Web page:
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Toygaroo Shark TankNikki Pope brings her business, ToyGaroo, to episode 202  of the Shark Tank, hoping to interest the Sharks in a unique business model; a sort of Netflix for toys. All parents know the feeling of walking into the kids’ playroom or bedroom and being overwhelmed by the sheer amount of stuff. The ToyGaroo program would allow thrifty parents to “rent” toys by mail order, sending them back when their child has outgrown or gotten tired of a particular toy. In this way, the kids get to play with all the latest toys, without their parents having to spend a fortune on purchasing toys that will soon collect dust in a closet or bin.

Will the Sharks find Pope’s idea brilliant, or will the toy rental idea fizzle before it gets off the ground?

ToyGaroo Shark Tank Recap

Pope asks the Sharks for $100,000 for 10% of the ToyGaroo company. She explains her business model: parents sign up on the website and pay a monthly fee of between $35 and $89. The family creates a wish list of toys, which are sent to them in a scheduled rotation. When the children tire of or outgrow a toy, it is sent back in the provided, postage-paid box. The toys are then thoroughly sanitized, shrink-wrapped for cleanliness, and sent out to the next family.

The Sharks are understandably skeptical, but Pope explains that the cost of her service is around $500 per year, while the average family spends $1,200-1,400 a year on toys. Her service not only reduces toy clutter in family’s homes, it saves families money.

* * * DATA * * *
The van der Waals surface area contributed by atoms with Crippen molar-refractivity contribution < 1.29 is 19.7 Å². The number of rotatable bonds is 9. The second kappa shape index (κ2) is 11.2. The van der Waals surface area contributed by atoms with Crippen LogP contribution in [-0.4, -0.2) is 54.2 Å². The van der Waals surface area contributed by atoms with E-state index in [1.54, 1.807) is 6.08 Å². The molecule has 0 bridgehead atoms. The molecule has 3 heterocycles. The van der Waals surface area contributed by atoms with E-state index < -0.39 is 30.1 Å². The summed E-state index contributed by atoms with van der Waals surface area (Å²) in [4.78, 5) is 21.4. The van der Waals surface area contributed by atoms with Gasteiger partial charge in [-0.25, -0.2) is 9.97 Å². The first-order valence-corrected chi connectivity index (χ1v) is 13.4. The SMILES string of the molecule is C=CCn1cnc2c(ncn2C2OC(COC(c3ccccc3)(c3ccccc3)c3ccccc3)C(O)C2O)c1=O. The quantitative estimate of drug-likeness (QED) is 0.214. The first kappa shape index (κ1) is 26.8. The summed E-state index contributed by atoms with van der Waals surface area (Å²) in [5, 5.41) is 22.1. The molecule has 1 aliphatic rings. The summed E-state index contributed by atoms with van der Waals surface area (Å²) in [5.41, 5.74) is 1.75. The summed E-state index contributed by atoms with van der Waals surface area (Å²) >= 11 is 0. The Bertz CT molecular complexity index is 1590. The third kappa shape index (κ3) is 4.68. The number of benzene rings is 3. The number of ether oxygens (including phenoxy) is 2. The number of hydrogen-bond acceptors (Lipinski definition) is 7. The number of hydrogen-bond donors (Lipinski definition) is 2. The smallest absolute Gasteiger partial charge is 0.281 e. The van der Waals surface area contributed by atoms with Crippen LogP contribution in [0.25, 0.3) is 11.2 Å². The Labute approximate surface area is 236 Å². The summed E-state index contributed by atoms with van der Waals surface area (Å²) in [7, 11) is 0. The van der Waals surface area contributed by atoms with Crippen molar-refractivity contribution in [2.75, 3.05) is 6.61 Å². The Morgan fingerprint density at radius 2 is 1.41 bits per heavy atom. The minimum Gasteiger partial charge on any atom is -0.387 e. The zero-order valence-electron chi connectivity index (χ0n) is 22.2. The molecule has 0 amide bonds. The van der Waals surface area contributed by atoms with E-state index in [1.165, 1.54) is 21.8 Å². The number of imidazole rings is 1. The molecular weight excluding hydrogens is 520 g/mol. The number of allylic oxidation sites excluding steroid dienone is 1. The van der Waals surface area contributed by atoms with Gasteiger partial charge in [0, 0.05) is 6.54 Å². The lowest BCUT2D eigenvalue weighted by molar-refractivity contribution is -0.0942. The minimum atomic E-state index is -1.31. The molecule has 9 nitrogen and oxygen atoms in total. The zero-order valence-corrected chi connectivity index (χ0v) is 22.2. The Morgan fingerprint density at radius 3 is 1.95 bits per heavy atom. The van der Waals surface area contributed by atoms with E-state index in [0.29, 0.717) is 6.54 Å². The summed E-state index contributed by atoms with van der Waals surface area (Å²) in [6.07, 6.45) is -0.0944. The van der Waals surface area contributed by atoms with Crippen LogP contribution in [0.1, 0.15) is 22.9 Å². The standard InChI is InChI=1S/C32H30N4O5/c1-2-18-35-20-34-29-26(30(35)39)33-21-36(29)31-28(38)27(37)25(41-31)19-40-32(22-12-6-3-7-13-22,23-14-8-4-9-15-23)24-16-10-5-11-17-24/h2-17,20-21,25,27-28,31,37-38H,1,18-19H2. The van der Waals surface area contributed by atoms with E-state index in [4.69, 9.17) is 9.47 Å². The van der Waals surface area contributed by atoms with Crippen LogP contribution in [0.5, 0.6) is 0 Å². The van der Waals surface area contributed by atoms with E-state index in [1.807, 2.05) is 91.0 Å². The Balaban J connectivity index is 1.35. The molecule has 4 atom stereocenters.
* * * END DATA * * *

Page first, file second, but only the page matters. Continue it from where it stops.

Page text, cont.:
Pope needs the investment to grow her business. Her initial launch included 500 families. Through word of mouth, she’s built up a list of over 1,000 families on a waiting list to join the program. With an investment, Pope will be able to grow the company into a successful business. But will the Sharks bite on her business model, or will they toss this fish back?

Kevin O’Leary believes the business is overvalued with Pope’s numbers, but he’s willing to work with her on numbers, until he discovers that she, personally, owns only 10% of the business, with her husband and other partners owning the rest. It’s a deal breaker for Daymond John. He’s out.

O’Leary makes an offer. He’s willing to offer $100,000 for 35%. Before she can accept, Robert Herjavec speaks up. He asks Mark Cuban to go in with him. The two of them offer $200,000 for 40%.

With the new offer on the table, Barbara Corcoran says she was going to offer a lot less, and she’s out. O’Leary says “Those toys are my friends. I speak toy.” Pope is facing a decision. O’Leary’s toy experience, or the higher offer and two partners. O’Leary is clearly torn. He doesn’t want to offer more money for the percentage.

Mark Cuban and Robert Herjavec shamelessly promote their internet expertise. O’Leary offers to partner with Cuban, on the $200,000 for 40%, cutting Herjavec out of the deal. Pope accepts.

ToyGaroo Shark Tank Update

Although the Sharks were confident in the business model, ToyGaroo went out of business less than a year after the episode aired. So, what happened to ToyGaroo? From various interviews and analysis, it appears that the business simply grew too quickly. Poor management resulted from a case of “too many cooks” spoiling the broth. With multiple partners involved in the business, it was difficult for the entrepreneurs to form a coherent strategy. With partners pulling in too many directions, the business wore thin, and filed for bankruptcy. The Sharks swam away empty on this deal. They tell the story in Beyond the Tank episode 203.

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